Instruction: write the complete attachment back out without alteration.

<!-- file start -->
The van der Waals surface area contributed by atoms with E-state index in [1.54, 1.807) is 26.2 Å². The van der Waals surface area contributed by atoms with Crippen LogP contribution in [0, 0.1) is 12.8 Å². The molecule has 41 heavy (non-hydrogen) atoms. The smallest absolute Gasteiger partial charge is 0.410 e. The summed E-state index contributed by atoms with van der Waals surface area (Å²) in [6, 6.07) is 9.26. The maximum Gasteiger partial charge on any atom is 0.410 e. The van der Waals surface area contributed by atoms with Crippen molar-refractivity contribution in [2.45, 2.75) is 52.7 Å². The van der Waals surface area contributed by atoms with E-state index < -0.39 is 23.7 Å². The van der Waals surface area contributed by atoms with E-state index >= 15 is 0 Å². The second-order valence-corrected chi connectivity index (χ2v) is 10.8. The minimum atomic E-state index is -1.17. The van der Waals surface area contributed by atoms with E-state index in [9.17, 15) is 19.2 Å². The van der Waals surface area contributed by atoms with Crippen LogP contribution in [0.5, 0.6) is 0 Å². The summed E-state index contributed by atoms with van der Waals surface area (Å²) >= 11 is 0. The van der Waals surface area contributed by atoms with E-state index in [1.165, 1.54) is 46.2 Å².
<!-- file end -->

The van der Waals surface area contributed by atoms with E-state index in [1.54, 1.807) is 26.2 Å². The van der Waals surface area contributed by atoms with Crippen LogP contribution in [0, 0.1) is 12.8 Å². The molecule has 41 heavy (non-hydrogen) atoms. The smallest absolute Gasteiger partial charge is 0.410 e. The summed E-state index contributed by atoms with van der Waals surface area (Å²) in [6, 6.07) is 9.26. The maximum Gasteiger partial charge on any atom is 0.410 e. The van der Waals surface area contributed by atoms with Crippen molar-refractivity contribution in [2.45, 2.75) is 52.7 Å². The van der Waals surface area contributed by atoms with E-state index < -0.39 is 23.7 Å². The van der Waals surface area contributed by atoms with E-state index >= 15 is 0 Å². The second-order valence-corrected chi connectivity index (χ2v) is 10.8. The minimum atomic E-state index is -1.17. The van der Waals surface area contributed by atoms with E-state index in [9.17, 15) is 19.2 Å². The van der Waals surface area contributed by atoms with Crippen LogP contribution in [0.5, 0.6) is 0 Å². The summed E-state index contributed by atoms with van der Waals surface area (Å²) >= 11 is 0. The van der Waals surface area contributed by atoms with E-state index in [1.165, 1.54) is 46.2 Å².